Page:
Monday, February 25, 2019

Thoughts On Rios-Soto

In previewing the Welterweight battle between longtime contender Brandon Rios and former two-division world champion Humberto Soto, this observer called it the very definition of a “Crossroads Fight.” Two fighters at the stage in their respective careers where both are attempting to rebuild and get back into contention for an opportunity at a world championship.

Readers may have noticed in that preview prior to the fight that yours truly did not spend much time analyzing what each fighter brought into the fight. This was because I felt overall that the story of the encounter was one that was straightforward in terms of the style of the two fighters. A fighter in Rios, who is known as someone who will come forward and attempt to both apply constant pressure and a high offensive output against a boxer/puncher in Soto, who could go toe to toe with his opposition if needed, but was more known for being a tactician in his approach.

When it comes to a straightforward stylistic fight such as this, it will often come down to who is able to dictate the tempo of the combat as I said in previewing this encounter. It did not take long when the two fighters met on February 23rd at the Municipal Auditorium in Tijuana, MX to find out who that fighter would be. Humberto Soto would make the story of this fight one that would be simple to describe.

For twelve rounds, Soto put on what could best be described as a Boxing lesson. Soto generally was able to get his punches off first and dictate how the fight was fought. What particularly impressed me about Soto’s performance was that he gave Rios angles and timed his offense consistently throughout the fight. This included throwing his punches in short spurts and often in combination. Despite being under consistent pressure by Rios throughput the fight, it was Soto’s timing that would offset that pressure and even at times catch Rios as he was coming forward while Soto was against the ropes.

What was also not touched upon by yours truly in previewing this fight was that this was also an encounter one might argue between two advanced-age fighters. Although some might not think of the age of thirty-two, the age of Brandon Rios, and the age of thirty-eight, the age of Humberto Soto as advanced it is important to remember that both fighters have been through their share of wars throughout their careers. Even in an era where several marquee fighters have been able to compete at the top level of the sport well into their forties, it is still an impressive feat to see a fighter do what Humberto Soto was able to do in this fight as the offense in spurts, effective angles, as well as being able to make the punches Rios threw less effective resulted in a convincing twelve round unanimous decision.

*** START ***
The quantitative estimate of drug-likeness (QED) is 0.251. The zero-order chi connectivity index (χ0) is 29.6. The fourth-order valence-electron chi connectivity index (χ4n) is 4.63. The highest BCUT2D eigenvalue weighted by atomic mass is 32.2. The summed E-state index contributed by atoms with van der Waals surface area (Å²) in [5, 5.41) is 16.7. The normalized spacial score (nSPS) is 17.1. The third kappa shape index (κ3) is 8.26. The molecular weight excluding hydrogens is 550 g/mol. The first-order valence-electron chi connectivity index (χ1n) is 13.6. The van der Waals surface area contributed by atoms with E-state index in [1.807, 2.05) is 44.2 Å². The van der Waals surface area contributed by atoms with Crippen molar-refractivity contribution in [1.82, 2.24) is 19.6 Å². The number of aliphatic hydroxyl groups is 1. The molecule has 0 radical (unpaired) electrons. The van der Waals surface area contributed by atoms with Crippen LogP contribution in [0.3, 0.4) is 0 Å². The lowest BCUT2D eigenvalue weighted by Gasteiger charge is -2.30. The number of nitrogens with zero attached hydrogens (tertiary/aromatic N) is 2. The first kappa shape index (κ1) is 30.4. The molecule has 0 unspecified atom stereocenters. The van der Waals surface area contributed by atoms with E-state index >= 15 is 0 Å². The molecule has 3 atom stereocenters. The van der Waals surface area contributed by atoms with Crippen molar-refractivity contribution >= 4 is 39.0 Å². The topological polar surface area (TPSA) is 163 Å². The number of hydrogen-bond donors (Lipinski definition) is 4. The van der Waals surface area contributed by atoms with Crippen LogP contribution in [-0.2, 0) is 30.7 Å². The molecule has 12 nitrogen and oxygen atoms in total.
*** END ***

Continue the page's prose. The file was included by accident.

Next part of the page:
Despite having periodic moments throughout the fight, Rios could not find a way to turn the ebb and flow of the combat in his favor. One aspect of offense that I feel would have served Rios well would have been to attempt to attack Soto’s body more consistently throughout the fight. This theoretically would have had an effect on Soto’s movement as the fight progressed and perhaps would have made him more vulnerable to Rios’s pressure. By being unable to get his punches off first and unable to stop Soto’s offensive spurts, it did not lead to success in this fight for Brandon Rios.

While some might say that the fighter who did not emerge from this encounter with a victory might be heading for retirement I’m not sure. Despite the result of the fight being clear and convincing in favor of Soto, it was still a competitive bout that was entertaining to watch. Even though he came out of this fight on the losing end, Brandon Rios remains a fighter with an entertaining style, who no matter who he fights will provide excitement for Boxing fans. Although this fight was between two fighters on the comeback trail, it is also important to remember that one loss does not always indicate whether a fighter’s comeback was overall a success or failure.

This observer does not believe Brandon Rios is done necessarily as a fighter. I do believe however, that he should take some time to recoup from this fight and reevaluate what did not work in this fight and see if he can adapt in subsequent fights to come.

As for Humberto Soto, he will likely get another opportunity against a top contender in the talent deep Welterweight division. Whether or not Soto, who has previously held world championships in the 130lb. Jr. Lightweight and 135lb. Lightweight divisions will get an opportunity to become a three-division world champion in the 147lb. Welterweight division remains to be seen. If he can continue to win and more specifically win in impressive fashion as he was able to do in this fight against Brandon Rios, Humberto Soto may be the latest in a growing list of notable boxers to prove that for some fighting and competing at a top level at what is seen as an advanced-age can be done and be done successfully.

“And That’s The Boxing Truth.”

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